Did Bank of America (NYSE:BAC) enrich itself by defrauding potentially millions of homeowners who requested loan modifications under the 2009 Home Affordable Modification Program, or HAMP? Yes, or at least that's what six of its former employees are claiming in a class action lawsuit being waged in a Massachusetts federal court. But while the allegations are stunning and disappointing, I'm sad to say that they aren't surprising.
When President Obama announced HAMP in a speech on Feb. 18, 2009, he said its purpose was to "create new incentives so that lenders work with borrowers to modify the terms of subprime loans at risk of default and foreclosure." While subprime loans made up only 12% of mortgages at the time, they accounted for roughly half of all foreclosures.
In Obama's words:
Right now, when families with these mortgages seek to modify a loan to avoid this fate, they often find themselves navigating a maze of rules and regulations but rarely finding answers. Some subprime lenders are willing to renegotiate; many aren't. Your ability to restructure your loan depends on where you live, the company that owns or manages your loan, or even the agent who happens to answer the phone on the day you call.
My plan establishes clear guidelines for the entire mortgage industry that will encourage lenders to modify mortgages on primary residences. Any institution that wishes to receive financial assistance from the government, and to modify home mortgages, will have to do so according to these guidelines -- which will be in place two weeks from today.
If lenders and homebuyers work together, and the lender agrees to offer rates that the borrower can afford, we'll make up part of the gap between what the old payments were and what the new payments will be. And under this plan, lenders who participate will be required to reduce those payments to no more than 31% of a borrower's income. This will enable as many as 3 to 4 million homeowners to modify the terms of their mortgages to avoid foreclosure.
The reality, as we soon came to find out, was that HAMP wasn't passed with the intention of helping homeowners, but rather to serve as an additional backdoor bailout for the banking industry. Neil Barofsky, the former special inspector general in charge of the oversight of TARP, discussed this point in his book Bailout. Recounting a conversation he and Elizabeth Warren had with then-Treasury Secretary Tim Geithner, Barofsky noted (emphasis added):
Geithner apparently looked at HAMP as an aid to the banks, keeping the full flesh of foreclosures from hitting the financial system all at the same time. Though they could handle up to "10 million foreclosures" over time, any more than that, or if the foreclosures were too concentrated, and the losses that the banks might suffer on their first and second mortgages could push them into insolvency, requiring yet another round of TARP bailouts. So HAMP would "foam the runway" by stretching out the foreclosures, giving the banks more time to absorb the losses while the other parts of the bailouts juiced bank profits that could then fill the capital holes created by housing losses.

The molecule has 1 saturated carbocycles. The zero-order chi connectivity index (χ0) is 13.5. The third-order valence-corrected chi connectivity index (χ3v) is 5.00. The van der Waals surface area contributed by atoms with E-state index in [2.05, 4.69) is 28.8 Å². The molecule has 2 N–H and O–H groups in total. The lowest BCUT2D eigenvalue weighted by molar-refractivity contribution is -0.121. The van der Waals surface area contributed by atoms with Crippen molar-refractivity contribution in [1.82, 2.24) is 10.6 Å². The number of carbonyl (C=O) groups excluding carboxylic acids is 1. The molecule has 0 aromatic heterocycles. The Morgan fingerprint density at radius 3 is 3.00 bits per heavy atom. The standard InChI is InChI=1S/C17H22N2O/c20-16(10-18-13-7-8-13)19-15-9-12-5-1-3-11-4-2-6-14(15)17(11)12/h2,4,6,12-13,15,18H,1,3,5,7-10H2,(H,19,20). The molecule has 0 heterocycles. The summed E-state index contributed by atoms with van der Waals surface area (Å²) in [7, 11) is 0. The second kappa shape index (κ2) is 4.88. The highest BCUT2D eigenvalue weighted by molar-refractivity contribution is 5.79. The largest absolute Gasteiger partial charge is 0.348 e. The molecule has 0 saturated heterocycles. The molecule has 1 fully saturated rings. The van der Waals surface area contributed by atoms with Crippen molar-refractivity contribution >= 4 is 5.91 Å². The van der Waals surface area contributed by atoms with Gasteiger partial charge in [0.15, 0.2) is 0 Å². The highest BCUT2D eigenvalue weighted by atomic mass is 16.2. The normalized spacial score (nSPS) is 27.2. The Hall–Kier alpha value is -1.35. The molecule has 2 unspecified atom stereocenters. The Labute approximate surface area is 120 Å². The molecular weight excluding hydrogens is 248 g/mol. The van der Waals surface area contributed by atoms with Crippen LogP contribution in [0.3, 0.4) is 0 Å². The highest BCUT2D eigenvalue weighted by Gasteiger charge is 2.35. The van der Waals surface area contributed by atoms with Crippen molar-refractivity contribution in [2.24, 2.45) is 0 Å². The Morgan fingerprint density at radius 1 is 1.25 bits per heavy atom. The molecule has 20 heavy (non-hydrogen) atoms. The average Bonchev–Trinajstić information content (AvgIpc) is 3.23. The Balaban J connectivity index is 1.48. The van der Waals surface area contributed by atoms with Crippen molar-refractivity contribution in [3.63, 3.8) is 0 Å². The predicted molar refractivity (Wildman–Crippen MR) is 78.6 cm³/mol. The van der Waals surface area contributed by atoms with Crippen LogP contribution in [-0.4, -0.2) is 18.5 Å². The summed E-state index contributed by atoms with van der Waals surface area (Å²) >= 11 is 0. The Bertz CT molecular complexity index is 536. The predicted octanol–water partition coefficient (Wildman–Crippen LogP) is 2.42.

And it's here where the new allegations about Bank of America come into play. According to a handful of affidavits recently filed in the case by former employees of the bank, they were instructed to intentionally delay the loan modification process, and to deny otherwise qualified applicants for made-up reasons. They were even rewarded for sending homeowners to foreclosure. "[Supervisors] regularly told us that the more we delayed the HAMP modification process, the more fees Bank of America would collect," one former employee said. He went on to note:
Employees were rewarded by meeting a quota of placing a specific number of accounts into foreclosure, including accounts in which the borrower fulfilled a HAMP Trial Period Plan. For example, a [loan collector] who placed 10 or more accounts into foreclosure in a given month received a $500 bonus. Bank of America also gave employees gift cards to retail stores like Target or Bed Bath & Beyond as rewards for placing accounts into foreclosure.
My point here isn't to pile on top of Bank of America or even its purported partner-in-crime, the Treasury Department. For what it's worth, I both own Bank of America stock and am a relatively content customer.
My point is instead to highlight the unfortunate reality that most of the nation's largest banks aren't run for their customers, or, for that matter, their shareholders. And lest there be any doubt about the latter, over the past five years, Bank of America's stock has returned a negative-50% while the S&P 500 (SNPINDEX:^GSPC) is up by 35%. It accordingly follows that while the executives responsible for policies like these will invariably receive their exorbitant salaries and bonuses, the responsibility to actually bear the financial consequences will fall to those who own its stock.
John Maxfield owns shares of Bank of America. The Motley Fool recommends and owns shares of Bank of America. Try any of our Foolish newsletter services free for 30 days. We Fools don't all hold the same opinions, but we all believe that considering a diverse range of insights makes us better investors. The Motley Fool has a disclosure policy.